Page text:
Ned Griffen, famously known as Your Friendly Neighborhood Polecat columnist at The Day of New London, and I joined the CIAC’s Joel Cookson for a breakdown of Saturday’s four state championship games.
As we neared the end of our breakdowns, Cookson asked what we thought would be the big storyline to come out of the championship weekend.
In my rush to figure something out, it hit me: I recalled someone on this space writing that Greenwich had never been ranked No. 1 in its long and illustrious history.
“I don’t think Greenwich has ever been No. 1,” I said, incredulously (at the 36:30 mark of the interview, above).
While still on the call, Ned and I both furiously searched through the rankings. Sure enough, it had never happened. Not in the New Haven Register’s final Top 10 poll, which began in 1961. Not in any of the preceding Associated Press polls (1950-1954) and not in any other poll incarnations — coaches or otherwise.
Everybody remembers 2007, when Greenwich — fielding, perhaps, the best team in school history — went 11-1 (losing only to Florida powerhouse Naples 31-12) and won a second-consecutive Class LL championship, 28-14 over Shelton.
Yet Jonathan Myers and the Cards finished second behind Alex Thomas and 12-0 Ansonia, which defeated future Washington Redskin Jordan Reed and Jack Cochran’s New London squad 35-0.
Greenwich received just two of 20 first-place votes that season, and was a distant second with 560 votes to Ansonia’s 596.
It’s a decision that remains controversial, even 10 years later.
The year before, Greenwich went 12-1, losing only to Staples on Thanksgiving, 20-0. They finished No. 2 behind 13-0 Ansonia that year, too. Greenwich earned one first-place vote to Ansonia 20.
Greenwich also finished No. 2 in 2002 — it lost to No. 1 West Haven in the Class LL championship.
In other years during which Greenwich actually won the state title, they never finished higher than No. 2.
In 1999, Greenwich won the Class LL title and finished 12-1, but finished No. 3 behind unbeaten Bloomfield and Fitch.
In 1991, the Cardinals went 12-1 and won the Class LL title, but finished third behind S champion New London and L champion Notre Dame-West Haven.
Greenwich went 9-1-1 and won the 1990 Class LL championship, but also was No. 3 behind Class S champion and unbeaten No. 1 Derby and 10-1 Class M champion St. Joseph.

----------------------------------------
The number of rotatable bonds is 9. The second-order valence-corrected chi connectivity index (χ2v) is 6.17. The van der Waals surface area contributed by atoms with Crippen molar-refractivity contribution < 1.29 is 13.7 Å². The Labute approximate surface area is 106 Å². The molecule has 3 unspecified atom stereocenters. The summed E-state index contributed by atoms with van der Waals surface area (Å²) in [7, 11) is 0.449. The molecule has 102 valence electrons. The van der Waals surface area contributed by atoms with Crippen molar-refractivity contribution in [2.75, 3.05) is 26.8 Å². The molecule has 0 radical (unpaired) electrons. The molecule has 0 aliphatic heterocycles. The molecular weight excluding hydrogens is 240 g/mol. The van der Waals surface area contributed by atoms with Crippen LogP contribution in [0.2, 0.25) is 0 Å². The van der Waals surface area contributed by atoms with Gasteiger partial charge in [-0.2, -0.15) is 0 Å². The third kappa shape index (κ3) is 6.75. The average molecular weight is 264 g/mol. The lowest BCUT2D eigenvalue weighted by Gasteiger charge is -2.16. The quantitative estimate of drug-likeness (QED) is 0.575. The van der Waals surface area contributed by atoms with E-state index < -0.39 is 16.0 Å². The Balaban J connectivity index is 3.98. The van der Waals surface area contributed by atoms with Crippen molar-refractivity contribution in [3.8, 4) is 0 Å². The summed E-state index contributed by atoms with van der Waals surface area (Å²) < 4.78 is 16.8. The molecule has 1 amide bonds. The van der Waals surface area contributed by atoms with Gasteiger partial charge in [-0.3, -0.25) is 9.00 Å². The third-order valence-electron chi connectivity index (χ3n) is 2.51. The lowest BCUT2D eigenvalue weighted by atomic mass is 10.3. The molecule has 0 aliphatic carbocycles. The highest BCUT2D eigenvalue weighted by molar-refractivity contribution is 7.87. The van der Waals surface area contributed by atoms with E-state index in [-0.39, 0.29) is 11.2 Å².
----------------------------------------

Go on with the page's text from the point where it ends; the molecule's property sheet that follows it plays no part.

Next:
The 1983 Cardinals won the Class LL championship and was 12-0. But they were voted a mere No. 3 behind unbeaten 11-0 Class S champion Ansonia and No. 2 unbeten 11-0 Class SS champion St. Joseph.
Ned created a handy graphic of Greenwich’s recent poll history, noting that the 1983 was the only time it finished unbeaten and won a state title. And that team still couldn’t earn the top spot in the rankings.
….Greenwich’s 1983 team was also only time in program history that it won a state title and finished unbeaten. That affected its placement the other six times it won titles…. pic.twitter.com/yjRK4D9KuG
— ᄊ乇ｲﾑﾚ刀乇Ð (@MetalNED) December 7, 2017
In 1981, 10-1 Class LL champion Greenwich finished second behind unbeaten Class L champion and No. 1 Naugatuck.
Prior to the CIAC championship era, Greenwich finished No. 2 behind 11-0 Xavier in the 1974 final New Haven Register poll and No. 2 behind 8-0 Notre Dame-West Haven in the final 1962 New Haven Register poll.
So, there you are. Greenwich, despite being one of the state’s most storied programs, one with more Class LL trophies than any other school, has indeed never been No. 1.
“There’s a storyline!” Ned exclaimed.
Indeed. If if this team, which takes its first No. 1 ranking since 2006 into Saturday’s Class LL final, beats Darien, which is the two-time reigning Class LL champ and No. 1-ranked team in the state, these Cardinals just might be the school’s first to finish No. 1.
You can sure bet they’ll be rooting hard for St. Joseph to smoke unbeaten Ansonia if that happens, just to make it a formality, this time.